The San Francisco Public Utilities Commission has approved a 6-mile public trail extension project in the Peninsula Watershed area that will improve public hiking options and trail access, adding to the existing Fifield-Cahill Ridge Trail.
Called the Southern Skyline Boulevard Ridge Trail Extension Project, the project will create a 6-mile trail extension at the southern end of the 10-mile Fifield-Cahill Ridge Trail in San Mateo County. The extension would parallel upper Highway 35 from the State Route 92 intersection south to Phleger Estate park.
Tim Ramirez, the natural resources and land management director with the San Francisco Public Utilities Commission, or SFPUC, said the project would provide public educational opportunities and more public trail access.
“This is a new place to go and an easier place to get to, we hope,” Ramirez said.
The trail expansion will have a half-mile trail loop compliant with the Americans with Disabilities Act and include a parking lot and two restrooms. SFPUC owns the Peninsula Watershed land, a 23,000-acre area that includes the Crystal Springs reservoirs, as well as the Pilarcitos and San Andreas lakes. The area provides drinking water to residents in San Francisco and northern San Mateo County. Many native plant and wildlife species are threatened or endangered. Ramirez hopes the extension will provide more educational opportunities about the watershed and its importance in protecting water quality and its ecosystems.
“We are really trying to make a lot of headway on our educational opportunities,” Ramirez said.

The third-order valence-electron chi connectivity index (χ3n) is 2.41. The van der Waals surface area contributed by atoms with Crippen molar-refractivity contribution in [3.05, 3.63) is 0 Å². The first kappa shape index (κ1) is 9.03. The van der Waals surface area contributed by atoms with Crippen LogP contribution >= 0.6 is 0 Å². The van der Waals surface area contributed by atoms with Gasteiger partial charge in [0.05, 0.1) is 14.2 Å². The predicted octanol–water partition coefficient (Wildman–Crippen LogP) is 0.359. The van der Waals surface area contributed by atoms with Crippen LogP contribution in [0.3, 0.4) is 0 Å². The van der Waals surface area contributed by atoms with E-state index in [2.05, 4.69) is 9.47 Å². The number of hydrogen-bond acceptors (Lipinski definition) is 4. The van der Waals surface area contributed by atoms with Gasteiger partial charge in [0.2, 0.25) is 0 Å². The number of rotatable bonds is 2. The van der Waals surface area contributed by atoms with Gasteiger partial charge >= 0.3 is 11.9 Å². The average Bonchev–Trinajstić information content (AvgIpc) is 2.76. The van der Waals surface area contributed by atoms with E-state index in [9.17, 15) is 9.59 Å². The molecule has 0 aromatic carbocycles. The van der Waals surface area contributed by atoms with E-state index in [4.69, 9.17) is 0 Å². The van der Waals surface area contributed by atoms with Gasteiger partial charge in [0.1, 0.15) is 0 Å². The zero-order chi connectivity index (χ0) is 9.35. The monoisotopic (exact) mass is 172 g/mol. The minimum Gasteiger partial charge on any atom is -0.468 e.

The new trail would be accessible via an annual permit system. There would be no limit on the capacity of the permit system, Ramirez said. Users would access the trail without supervision by obtaining a permit that includes an educational tutorial on using it responsibly and how the watershed is managed to protect drinking water and the environment. The permit system will be modeled on the East Bay Municipal Utility District trail use permit system to make the process as easy as possible for users. In addition, the permit system would allow SFPUC to track usage of the trails better and give it a better idea of how to manage the area.
“This is a chance to get the word out about our operations and our organization and the watershed,” Ramirez said.
The project was approved Tuesday, May 11, and construction will start in 2022 and end in 2023. SFPUC’s next step will be to put the project out for a bid to have a contract by the end of 2021. The trail would be a small unpaved road of natural material that would look like a narrow fire road. The Fifield-Cahill Ridge Trail, opened in 2003, will continue to offer guided hiking, running and mountain biking events three days a week. The Southern Skyline Boulevard Expansion will fill a part of the broader Bay Area Ridge Trail network, a series of local trails that hopes to one day be a 550-mile loop encircling the Bay Area.
“We want everybody to have a chance to visit it,” Ramirez said.
Janet McBride is the Bay Area Ridge Trail executive director, which works toward having a connected hiking, cycling and equestrian trail on the ridgelines around San Francisco Bay. Her organization provided input to SFPUC on the extension, and she is thrilled at the project approval and trail extension.
“It’s been a long, arduous labor of love over the decades with the agency partners, the stakeholders and advocates to come to an agreement on what the trail route should be and planning and designing a trail that will be environmentally sustainable and safe for all the user groups,” McBride said.
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